Danger to actual people, not servers, is more important than anything else, it should go without saying. But how do you warn people about that danger, or find out if they're OK? Internet, probably! So it was a little worrisome when Sandy started to rip apart the web. It was bad. Bad and fast.
RIPE and Renesys, both giant Internet infrastructure entities, have a rundown on exactly what went wrong. RIPE stopped "receiving data from all [traffic monitoring] probes located in New Jersey, and a majority of the probes in New York City on 30 October around midnight UTC." You can see the storm slap servers down in the GIF up top, with damage blossoming like bacteria. Renesys noted "New York and New Jersey bore the brunt of the damage as the storm progressed," causing "Internet traffic shift away from the city as carriers scramble for alternative paths."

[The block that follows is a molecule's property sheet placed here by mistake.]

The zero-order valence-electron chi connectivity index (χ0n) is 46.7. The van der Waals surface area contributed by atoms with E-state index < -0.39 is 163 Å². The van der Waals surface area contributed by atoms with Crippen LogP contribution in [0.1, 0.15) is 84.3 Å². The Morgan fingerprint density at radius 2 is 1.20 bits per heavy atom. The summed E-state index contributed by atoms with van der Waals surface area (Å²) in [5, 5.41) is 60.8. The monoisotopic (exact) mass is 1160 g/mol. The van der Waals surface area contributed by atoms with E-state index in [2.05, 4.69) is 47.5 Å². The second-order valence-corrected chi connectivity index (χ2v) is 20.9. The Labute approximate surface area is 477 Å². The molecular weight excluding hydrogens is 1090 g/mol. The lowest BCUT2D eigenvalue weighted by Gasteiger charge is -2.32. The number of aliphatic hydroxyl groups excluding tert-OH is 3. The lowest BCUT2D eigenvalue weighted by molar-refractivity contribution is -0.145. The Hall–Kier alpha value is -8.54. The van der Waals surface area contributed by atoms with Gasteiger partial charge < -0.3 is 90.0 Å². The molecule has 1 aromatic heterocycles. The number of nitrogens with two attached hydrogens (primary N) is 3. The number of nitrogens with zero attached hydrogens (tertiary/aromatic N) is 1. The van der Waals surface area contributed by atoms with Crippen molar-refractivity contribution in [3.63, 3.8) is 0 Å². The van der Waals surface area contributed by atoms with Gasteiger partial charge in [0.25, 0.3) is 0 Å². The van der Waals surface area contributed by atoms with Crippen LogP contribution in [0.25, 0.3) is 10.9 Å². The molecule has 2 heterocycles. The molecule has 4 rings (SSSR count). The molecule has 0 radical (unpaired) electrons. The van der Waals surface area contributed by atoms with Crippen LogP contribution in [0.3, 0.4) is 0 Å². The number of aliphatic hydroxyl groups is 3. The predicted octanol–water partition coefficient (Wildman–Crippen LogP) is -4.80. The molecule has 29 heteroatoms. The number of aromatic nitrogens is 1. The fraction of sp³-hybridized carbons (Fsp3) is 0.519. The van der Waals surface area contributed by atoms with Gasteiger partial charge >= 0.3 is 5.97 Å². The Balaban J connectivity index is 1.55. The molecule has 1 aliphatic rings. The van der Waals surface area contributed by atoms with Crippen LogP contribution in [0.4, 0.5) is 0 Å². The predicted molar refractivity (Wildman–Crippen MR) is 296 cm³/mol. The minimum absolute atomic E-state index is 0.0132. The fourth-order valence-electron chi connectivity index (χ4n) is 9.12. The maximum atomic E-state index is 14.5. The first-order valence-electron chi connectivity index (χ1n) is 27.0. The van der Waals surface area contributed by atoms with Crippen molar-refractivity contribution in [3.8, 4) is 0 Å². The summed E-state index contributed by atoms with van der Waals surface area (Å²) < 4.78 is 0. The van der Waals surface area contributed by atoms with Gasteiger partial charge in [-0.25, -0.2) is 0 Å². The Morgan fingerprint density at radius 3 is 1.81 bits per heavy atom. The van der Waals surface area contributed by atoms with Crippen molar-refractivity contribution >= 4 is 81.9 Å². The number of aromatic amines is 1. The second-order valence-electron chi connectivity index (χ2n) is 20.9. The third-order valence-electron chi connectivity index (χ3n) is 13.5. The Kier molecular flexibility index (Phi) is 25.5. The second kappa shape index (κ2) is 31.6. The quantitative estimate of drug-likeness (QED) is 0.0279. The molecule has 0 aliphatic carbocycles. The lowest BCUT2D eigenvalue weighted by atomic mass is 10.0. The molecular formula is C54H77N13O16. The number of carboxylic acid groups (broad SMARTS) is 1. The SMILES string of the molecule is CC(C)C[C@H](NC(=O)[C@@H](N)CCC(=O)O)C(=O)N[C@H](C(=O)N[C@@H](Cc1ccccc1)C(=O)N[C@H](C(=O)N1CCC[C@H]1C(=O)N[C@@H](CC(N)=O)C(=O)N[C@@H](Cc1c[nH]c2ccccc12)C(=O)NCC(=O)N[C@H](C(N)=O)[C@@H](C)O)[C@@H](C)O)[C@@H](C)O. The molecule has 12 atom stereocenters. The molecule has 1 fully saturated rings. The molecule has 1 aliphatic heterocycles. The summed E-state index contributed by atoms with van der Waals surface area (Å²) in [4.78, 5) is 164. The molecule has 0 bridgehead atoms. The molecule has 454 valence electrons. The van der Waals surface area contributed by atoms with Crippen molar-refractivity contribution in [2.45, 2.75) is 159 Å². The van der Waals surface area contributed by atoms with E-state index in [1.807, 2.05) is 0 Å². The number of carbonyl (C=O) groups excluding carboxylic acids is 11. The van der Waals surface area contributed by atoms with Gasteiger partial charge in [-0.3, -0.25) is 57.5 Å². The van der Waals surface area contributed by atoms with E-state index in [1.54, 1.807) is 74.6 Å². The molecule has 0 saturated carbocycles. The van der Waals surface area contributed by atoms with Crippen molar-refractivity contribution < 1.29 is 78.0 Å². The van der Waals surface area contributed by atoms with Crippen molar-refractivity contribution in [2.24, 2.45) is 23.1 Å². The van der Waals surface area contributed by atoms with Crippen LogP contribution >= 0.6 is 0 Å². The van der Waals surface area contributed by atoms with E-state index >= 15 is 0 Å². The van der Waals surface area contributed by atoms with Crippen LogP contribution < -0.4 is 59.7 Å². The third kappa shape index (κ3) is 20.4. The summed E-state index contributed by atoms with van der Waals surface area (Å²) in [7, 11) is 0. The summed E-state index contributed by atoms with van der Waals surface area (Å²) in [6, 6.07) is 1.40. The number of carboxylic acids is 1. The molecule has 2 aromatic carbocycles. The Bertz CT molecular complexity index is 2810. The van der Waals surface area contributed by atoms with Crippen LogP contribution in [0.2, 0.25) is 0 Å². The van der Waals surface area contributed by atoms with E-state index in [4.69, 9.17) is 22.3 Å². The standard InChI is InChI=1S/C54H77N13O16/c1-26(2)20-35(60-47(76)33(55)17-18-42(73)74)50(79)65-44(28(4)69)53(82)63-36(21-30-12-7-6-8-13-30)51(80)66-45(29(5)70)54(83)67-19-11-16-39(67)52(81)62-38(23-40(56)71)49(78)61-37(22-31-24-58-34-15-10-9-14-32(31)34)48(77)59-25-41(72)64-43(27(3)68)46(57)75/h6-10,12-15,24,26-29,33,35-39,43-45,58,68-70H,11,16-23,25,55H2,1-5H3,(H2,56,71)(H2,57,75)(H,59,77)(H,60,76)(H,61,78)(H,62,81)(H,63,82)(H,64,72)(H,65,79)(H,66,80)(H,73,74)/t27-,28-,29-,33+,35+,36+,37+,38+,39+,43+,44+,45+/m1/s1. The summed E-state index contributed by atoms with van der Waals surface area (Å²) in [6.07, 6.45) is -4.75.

The Internet, let's not forget, is basically just a bunch of boxes and wires. Delicate. Those things don't like water, electrical surges, and power outages. This is one of the stiffest blows ever dealt to the physical Internet, and the bruise will last for some time. [RIPE, Renesys, Thanks Andrew!]